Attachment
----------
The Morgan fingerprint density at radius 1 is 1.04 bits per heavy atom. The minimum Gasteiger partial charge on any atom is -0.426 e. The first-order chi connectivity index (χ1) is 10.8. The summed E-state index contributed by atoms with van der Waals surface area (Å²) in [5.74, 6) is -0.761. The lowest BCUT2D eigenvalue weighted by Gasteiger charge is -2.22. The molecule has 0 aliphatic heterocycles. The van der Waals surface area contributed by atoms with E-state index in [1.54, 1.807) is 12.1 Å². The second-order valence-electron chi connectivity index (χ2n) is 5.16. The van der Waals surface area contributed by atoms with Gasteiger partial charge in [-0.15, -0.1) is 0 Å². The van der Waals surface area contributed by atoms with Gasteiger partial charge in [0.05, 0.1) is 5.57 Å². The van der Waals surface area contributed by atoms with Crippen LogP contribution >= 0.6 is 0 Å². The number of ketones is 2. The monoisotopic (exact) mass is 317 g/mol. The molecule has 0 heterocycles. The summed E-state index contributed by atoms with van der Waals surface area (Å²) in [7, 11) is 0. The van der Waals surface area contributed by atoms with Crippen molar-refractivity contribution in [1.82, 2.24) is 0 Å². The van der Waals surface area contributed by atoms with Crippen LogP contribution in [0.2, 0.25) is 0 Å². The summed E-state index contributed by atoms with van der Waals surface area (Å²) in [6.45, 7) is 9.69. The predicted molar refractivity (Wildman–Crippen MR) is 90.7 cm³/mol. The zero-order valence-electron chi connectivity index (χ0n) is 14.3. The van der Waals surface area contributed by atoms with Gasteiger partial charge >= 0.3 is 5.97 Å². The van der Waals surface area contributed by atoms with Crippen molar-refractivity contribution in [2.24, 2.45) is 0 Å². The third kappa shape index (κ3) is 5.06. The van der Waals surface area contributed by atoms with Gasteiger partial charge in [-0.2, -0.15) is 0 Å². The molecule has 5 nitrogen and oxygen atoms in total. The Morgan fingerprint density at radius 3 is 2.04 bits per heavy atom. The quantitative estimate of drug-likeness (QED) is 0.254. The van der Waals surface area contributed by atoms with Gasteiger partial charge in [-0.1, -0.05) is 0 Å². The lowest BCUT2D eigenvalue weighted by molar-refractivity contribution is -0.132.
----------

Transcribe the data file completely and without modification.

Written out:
The Morgan fingerprint density at radius 1 is 1.04 bits per heavy atom. The minimum Gasteiger partial charge on any atom is -0.426 e. The first-order chi connectivity index (χ1) is 10.8. The summed E-state index contributed by atoms with van der Waals surface area (Å²) in [5.74, 6) is -0.761. The lowest BCUT2D eigenvalue weighted by Gasteiger charge is -2.22. The molecule has 0 aliphatic heterocycles. The van der Waals surface area contributed by atoms with E-state index in [1.54, 1.807) is 12.1 Å². The second-order valence-electron chi connectivity index (χ2n) is 5.16. The van der Waals surface area contributed by atoms with Gasteiger partial charge in [-0.15, -0.1) is 0 Å². The van der Waals surface area contributed by atoms with Gasteiger partial charge in [0.05, 0.1) is 5.57 Å². The van der Waals surface area contributed by atoms with Crippen LogP contribution >= 0.6 is 0 Å². The number of ketones is 2. The monoisotopic (exact) mass is 317 g/mol. The molecule has 0 heterocycles. The summed E-state index contributed by atoms with van der Waals surface area (Å²) in [7, 11) is 0. The van der Waals surface area contributed by atoms with Crippen molar-refractivity contribution in [1.82, 2.24) is 0 Å². The van der Waals surface area contributed by atoms with Crippen LogP contribution in [0.2, 0.25) is 0 Å². The summed E-state index contributed by atoms with van der Waals surface area (Å²) in [6.45, 7) is 9.69. The predicted molar refractivity (Wildman–Crippen MR) is 90.7 cm³/mol. The zero-order valence-electron chi connectivity index (χ0n) is 14.3. The van der Waals surface area contributed by atoms with Gasteiger partial charge >= 0.3 is 5.97 Å². The van der Waals surface area contributed by atoms with Crippen molar-refractivity contribution in [2.24, 2.45) is 0 Å². The third kappa shape index (κ3) is 5.06. The van der Waals surface area contributed by atoms with Gasteiger partial charge in [-0.2, -0.15) is 0 Å². The molecule has 5 nitrogen and oxygen atoms in total. The Morgan fingerprint density at radius 3 is 2.04 bits per heavy atom. The quantitative estimate of drug-likeness (QED) is 0.254. The van der Waals surface area contributed by atoms with Gasteiger partial charge in [-0.1, -0.05) is 0 Å². The lowest BCUT2D eigenvalue weighted by molar-refractivity contribution is -0.132.